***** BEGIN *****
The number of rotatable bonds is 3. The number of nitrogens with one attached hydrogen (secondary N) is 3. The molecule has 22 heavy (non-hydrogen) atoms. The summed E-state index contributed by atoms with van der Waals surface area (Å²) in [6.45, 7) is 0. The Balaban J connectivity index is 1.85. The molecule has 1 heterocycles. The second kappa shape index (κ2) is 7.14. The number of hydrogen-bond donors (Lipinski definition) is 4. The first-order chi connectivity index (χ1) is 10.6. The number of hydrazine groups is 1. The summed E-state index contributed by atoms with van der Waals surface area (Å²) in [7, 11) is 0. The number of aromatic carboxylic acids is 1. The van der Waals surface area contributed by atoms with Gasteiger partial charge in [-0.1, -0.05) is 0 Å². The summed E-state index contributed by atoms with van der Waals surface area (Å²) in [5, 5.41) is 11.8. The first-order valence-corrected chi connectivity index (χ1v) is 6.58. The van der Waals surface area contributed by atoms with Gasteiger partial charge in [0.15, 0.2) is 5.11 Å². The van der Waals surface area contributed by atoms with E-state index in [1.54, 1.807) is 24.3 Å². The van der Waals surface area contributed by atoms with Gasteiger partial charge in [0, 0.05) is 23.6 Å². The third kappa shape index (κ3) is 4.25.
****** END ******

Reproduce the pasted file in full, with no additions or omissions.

The number of rotatable bonds is 3. The number of nitrogens with one attached hydrogen (secondary N) is 3. The molecule has 22 heavy (non-hydrogen) atoms. The summed E-state index contributed by atoms with van der Waals surface area (Å²) in [6.45, 7) is 0. The Balaban J connectivity index is 1.85. The molecule has 1 heterocycles. The second kappa shape index (κ2) is 7.14. The number of hydrogen-bond donors (Lipinski definition) is 4. The first-order chi connectivity index (χ1) is 10.6. The number of hydrazine groups is 1. The summed E-state index contributed by atoms with van der Waals surface area (Å²) in [7, 11) is 0. The number of aromatic carboxylic acids is 1. The van der Waals surface area contributed by atoms with Gasteiger partial charge in [-0.1, -0.05) is 0 Å². The summed E-state index contributed by atoms with van der Waals surface area (Å²) in [5, 5.41) is 11.8. The first-order valence-corrected chi connectivity index (χ1v) is 6.58. The van der Waals surface area contributed by atoms with Gasteiger partial charge in [0.15, 0.2) is 5.11 Å². The van der Waals surface area contributed by atoms with E-state index in [1.54, 1.807) is 24.3 Å². The van der Waals surface area contributed by atoms with Gasteiger partial charge in [0, 0.05) is 23.6 Å². The third kappa shape index (κ3) is 4.25.